Hard problems. I have a maybe-controversial take that research (even in LT space) is motivated largely by signalling and status games. From this view the advice many gave about talking to people about it sounds good. Then you generate some excitement as you’re able to show someone else you’re smart enough to solve it, or they get excited to share what they know, etc. I think if you had a nice working group on any topic, no matter how boring, everyone would get super excited about it. In general, connecting the solution to a hard problem to social reward is probably going to work well as a motivator by this logic.
Emotional motivators. I’ve been thinking a lot recently about what I’m calling ‘incentive landscaping’. The basic idea is that your system 2 has a bunch of things it wants to do (e.g. have impact). Then you can shape your incentive landscape such that your system 1 is also motivated to do the highest impact things. Working for someone who shares your values is the easiest way to do this as then your employer and peers will reward you (either socially or with promotions) for doing things which are impact-oriented. This still won’t be perfectly optimized for impact but it gets you close. Then you can add in some extra motivators like a small group you meet with to talk about progress on some thing which seems badly motivated, or ask others to make your reward conditional on you completing something your system 2 thinks is important. Still early days for me on this though and I think it’s a really hard thing to get right.
Typing speed. At least when I'm doing reflections or broad thinking I often circumvent this by doing a lot of voice notes with Dragon. That way I can type at the speed of thought. It’s never perfect but ~97% of it is readable so it’s good enough. Then if you want to actually have good notes you go through and summarize your long jumble of semi-coherent thoughts into something decent sounding. This has the side of effect of some spaced repetition learning as well!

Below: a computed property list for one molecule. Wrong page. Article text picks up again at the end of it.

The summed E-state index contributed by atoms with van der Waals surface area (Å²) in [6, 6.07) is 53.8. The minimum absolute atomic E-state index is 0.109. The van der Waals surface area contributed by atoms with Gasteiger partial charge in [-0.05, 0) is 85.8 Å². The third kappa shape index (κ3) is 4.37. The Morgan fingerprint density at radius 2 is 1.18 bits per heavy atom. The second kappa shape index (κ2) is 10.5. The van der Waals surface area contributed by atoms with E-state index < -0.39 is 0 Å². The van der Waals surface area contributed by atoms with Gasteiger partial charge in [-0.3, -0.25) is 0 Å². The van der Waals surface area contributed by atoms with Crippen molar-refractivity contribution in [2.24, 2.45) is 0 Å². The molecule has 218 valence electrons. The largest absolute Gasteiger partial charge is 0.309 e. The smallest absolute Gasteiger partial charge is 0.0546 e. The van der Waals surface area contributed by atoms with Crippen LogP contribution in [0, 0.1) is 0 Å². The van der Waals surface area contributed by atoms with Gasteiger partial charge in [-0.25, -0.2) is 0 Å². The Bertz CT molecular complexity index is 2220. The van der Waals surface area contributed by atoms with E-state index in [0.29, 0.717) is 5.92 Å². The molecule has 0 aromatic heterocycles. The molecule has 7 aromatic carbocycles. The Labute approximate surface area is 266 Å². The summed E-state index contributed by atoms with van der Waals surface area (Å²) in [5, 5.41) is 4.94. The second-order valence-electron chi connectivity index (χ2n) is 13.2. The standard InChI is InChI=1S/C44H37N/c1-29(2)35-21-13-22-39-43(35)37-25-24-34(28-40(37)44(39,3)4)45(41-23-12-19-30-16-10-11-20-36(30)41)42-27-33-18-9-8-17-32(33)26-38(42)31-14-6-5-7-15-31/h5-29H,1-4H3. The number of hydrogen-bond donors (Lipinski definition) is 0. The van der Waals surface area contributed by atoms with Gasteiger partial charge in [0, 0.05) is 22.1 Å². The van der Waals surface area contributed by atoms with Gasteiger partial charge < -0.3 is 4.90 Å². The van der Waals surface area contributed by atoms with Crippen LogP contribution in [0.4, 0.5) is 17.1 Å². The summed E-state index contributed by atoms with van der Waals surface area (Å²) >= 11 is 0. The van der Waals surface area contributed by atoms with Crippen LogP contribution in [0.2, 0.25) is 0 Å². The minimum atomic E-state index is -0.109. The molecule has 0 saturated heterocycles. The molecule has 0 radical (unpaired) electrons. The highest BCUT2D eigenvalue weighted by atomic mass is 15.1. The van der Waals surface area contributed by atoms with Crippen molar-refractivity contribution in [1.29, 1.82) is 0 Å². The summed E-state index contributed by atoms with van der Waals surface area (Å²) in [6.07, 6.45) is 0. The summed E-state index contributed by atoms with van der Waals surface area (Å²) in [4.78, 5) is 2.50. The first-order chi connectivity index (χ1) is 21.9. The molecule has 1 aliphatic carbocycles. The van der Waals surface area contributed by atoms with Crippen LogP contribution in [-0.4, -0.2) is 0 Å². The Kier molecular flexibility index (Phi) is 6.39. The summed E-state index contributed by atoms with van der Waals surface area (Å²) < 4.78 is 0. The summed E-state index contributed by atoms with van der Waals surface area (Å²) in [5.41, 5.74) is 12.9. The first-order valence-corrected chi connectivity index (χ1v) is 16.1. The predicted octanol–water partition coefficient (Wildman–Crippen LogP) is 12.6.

Tiredness, focus, etc. I’ve had lot’s of ongoing and serious problems with fatigue and have tried many interventions. Certainly caffeine (ideally with l-theanine) is a nice thing to have but tolerance is an issue. Right now what seems to work for me (no idea why) is a greens powder called Athletic Greens. I’m also trying pro/prebiotics which might be helping. Magnesium supplementation also might have helped. A medication I was taking was causing some problems as well and causing me to have some really intense fatigue on occasion (again, probably…). It’s super hard to isolate cause and effect in this area as there are so many potential causes. I’d say it’s worth dropping a lot of money on different supplements and interventions and seeing what helps. If you can consistently increase energy by 5-10% (something I think is definitely on the table for most people), that adds up really quickly in terms of the amount of work you can get done, happiness, etc. Ideally you’d do this by introducing one intervention at a time for 2-4 weeks each. I haven’t had patience for that and am currently just trying a few things at once, then I figure I can cut out one at a time and see what helped. Things I would loosely recommend trying (aside from exercise, sleep, etc): Prebiotics, good multivitamins, checking for food intolerances, checking if any pills you take are having adverse effects.I do also work through tiredness sometimes and find it helpful to do some light exercise (for me, games in VR) to get back some energy. That also works as a decent gauge for whether I'll be able to push past the tiredness. If playing 10 min of Beatsaber feels like a chore, I probably won't be able to work.How you rest might also be important. E.g. might need time with little input so your default mode network can do it’s thing. No idea how big of a deal this is but I’ve found going for more walks with just music (or silence) to maybe be helpful, especially in that I get more time for reflection. I’ve also been experimenting with measuring heart rate variability using an app called Welltory. That’s been kind of interesting in terms of raising some new questions though I’m still not sure how I feel about it/how accurate it is for measuring energy levels.